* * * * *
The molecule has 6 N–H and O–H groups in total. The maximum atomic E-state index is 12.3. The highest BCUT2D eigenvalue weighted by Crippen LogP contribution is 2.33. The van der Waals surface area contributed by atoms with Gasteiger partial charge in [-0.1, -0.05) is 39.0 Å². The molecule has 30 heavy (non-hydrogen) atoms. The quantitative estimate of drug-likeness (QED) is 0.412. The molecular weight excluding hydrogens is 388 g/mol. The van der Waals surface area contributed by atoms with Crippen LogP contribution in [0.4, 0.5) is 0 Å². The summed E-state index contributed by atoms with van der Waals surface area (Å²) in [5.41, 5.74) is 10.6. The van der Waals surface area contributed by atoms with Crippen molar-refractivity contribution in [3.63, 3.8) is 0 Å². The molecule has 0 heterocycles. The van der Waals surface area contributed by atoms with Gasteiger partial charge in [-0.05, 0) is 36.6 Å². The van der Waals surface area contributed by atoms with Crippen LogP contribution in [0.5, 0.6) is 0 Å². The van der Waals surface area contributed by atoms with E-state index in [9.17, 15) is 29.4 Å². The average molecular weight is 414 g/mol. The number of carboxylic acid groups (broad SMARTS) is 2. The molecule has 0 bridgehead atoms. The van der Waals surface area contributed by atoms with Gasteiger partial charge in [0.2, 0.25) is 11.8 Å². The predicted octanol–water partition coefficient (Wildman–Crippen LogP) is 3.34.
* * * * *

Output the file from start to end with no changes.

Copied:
The molecule has 6 N–H and O–H groups in total. The maximum atomic E-state index is 12.3. The highest BCUT2D eigenvalue weighted by Crippen LogP contribution is 2.33. The van der Waals surface area contributed by atoms with Gasteiger partial charge in [-0.1, -0.05) is 39.0 Å². The molecule has 30 heavy (non-hydrogen) atoms. The quantitative estimate of drug-likeness (QED) is 0.412. The molecular weight excluding hydrogens is 388 g/mol. The van der Waals surface area contributed by atoms with Crippen LogP contribution in [0.4, 0.5) is 0 Å². The summed E-state index contributed by atoms with van der Waals surface area (Å²) in [5.41, 5.74) is 10.6. The van der Waals surface area contributed by atoms with Crippen molar-refractivity contribution in [3.63, 3.8) is 0 Å². The molecule has 0 heterocycles. The van der Waals surface area contributed by atoms with Gasteiger partial charge in [-0.05, 0) is 36.6 Å². The van der Waals surface area contributed by atoms with Crippen LogP contribution in [0.5, 0.6) is 0 Å². The van der Waals surface area contributed by atoms with E-state index in [9.17, 15) is 29.4 Å². The average molecular weight is 414 g/mol. The number of carboxylic acid groups (broad SMARTS) is 2. The molecule has 0 bridgehead atoms. The van der Waals surface area contributed by atoms with Gasteiger partial charge in [0.2, 0.25) is 11.8 Å². The predicted octanol–water partition coefficient (Wildman–Crippen LogP) is 3.34.